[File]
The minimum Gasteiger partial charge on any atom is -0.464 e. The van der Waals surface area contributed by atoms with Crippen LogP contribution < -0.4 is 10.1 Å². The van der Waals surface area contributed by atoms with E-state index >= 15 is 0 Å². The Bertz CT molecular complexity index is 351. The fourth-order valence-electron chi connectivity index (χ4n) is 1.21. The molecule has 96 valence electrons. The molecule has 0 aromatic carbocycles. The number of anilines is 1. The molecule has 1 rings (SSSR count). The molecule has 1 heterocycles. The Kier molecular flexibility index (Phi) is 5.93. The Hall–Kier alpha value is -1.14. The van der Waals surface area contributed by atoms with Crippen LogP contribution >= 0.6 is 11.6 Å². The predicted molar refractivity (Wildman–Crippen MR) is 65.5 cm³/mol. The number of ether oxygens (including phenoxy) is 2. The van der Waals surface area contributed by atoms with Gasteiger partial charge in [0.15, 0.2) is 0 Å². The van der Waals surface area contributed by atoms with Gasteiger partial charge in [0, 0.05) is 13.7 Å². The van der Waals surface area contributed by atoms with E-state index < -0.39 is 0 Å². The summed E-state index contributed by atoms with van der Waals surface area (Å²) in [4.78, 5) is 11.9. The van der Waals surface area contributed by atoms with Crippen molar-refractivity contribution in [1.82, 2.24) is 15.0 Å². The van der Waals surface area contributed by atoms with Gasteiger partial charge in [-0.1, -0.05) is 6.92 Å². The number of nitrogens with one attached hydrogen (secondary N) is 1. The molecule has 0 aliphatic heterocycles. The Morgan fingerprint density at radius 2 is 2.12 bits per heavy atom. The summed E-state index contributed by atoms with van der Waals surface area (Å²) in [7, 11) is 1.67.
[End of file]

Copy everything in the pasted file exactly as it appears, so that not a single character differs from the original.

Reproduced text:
The minimum Gasteiger partial charge on any atom is -0.464 e. The van der Waals surface area contributed by atoms with Crippen LogP contribution < -0.4 is 10.1 Å². The van der Waals surface area contributed by atoms with E-state index >= 15 is 0 Å². The Bertz CT molecular complexity index is 351. The fourth-order valence-electron chi connectivity index (χ4n) is 1.21. The molecule has 96 valence electrons. The molecule has 0 aromatic carbocycles. The number of anilines is 1. The molecule has 1 rings (SSSR count). The molecule has 1 heterocycles. The Kier molecular flexibility index (Phi) is 5.93. The Hall–Kier alpha value is -1.14. The van der Waals surface area contributed by atoms with Crippen LogP contribution >= 0.6 is 11.6 Å². The predicted molar refractivity (Wildman–Crippen MR) is 65.5 cm³/mol. The number of ether oxygens (including phenoxy) is 2. The van der Waals surface area contributed by atoms with Gasteiger partial charge in [0.15, 0.2) is 0 Å². The van der Waals surface area contributed by atoms with Gasteiger partial charge in [0, 0.05) is 13.7 Å². The van der Waals surface area contributed by atoms with E-state index < -0.39 is 0 Å². The summed E-state index contributed by atoms with van der Waals surface area (Å²) in [4.78, 5) is 11.9. The van der Waals surface area contributed by atoms with Crippen molar-refractivity contribution in [1.82, 2.24) is 15.0 Å². The van der Waals surface area contributed by atoms with Gasteiger partial charge in [-0.1, -0.05) is 6.92 Å². The number of nitrogens with one attached hydrogen (secondary N) is 1. The molecule has 0 aliphatic heterocycles. The Morgan fingerprint density at radius 2 is 2.12 bits per heavy atom. The summed E-state index contributed by atoms with van der Waals surface area (Å²) in [7, 11) is 1.67.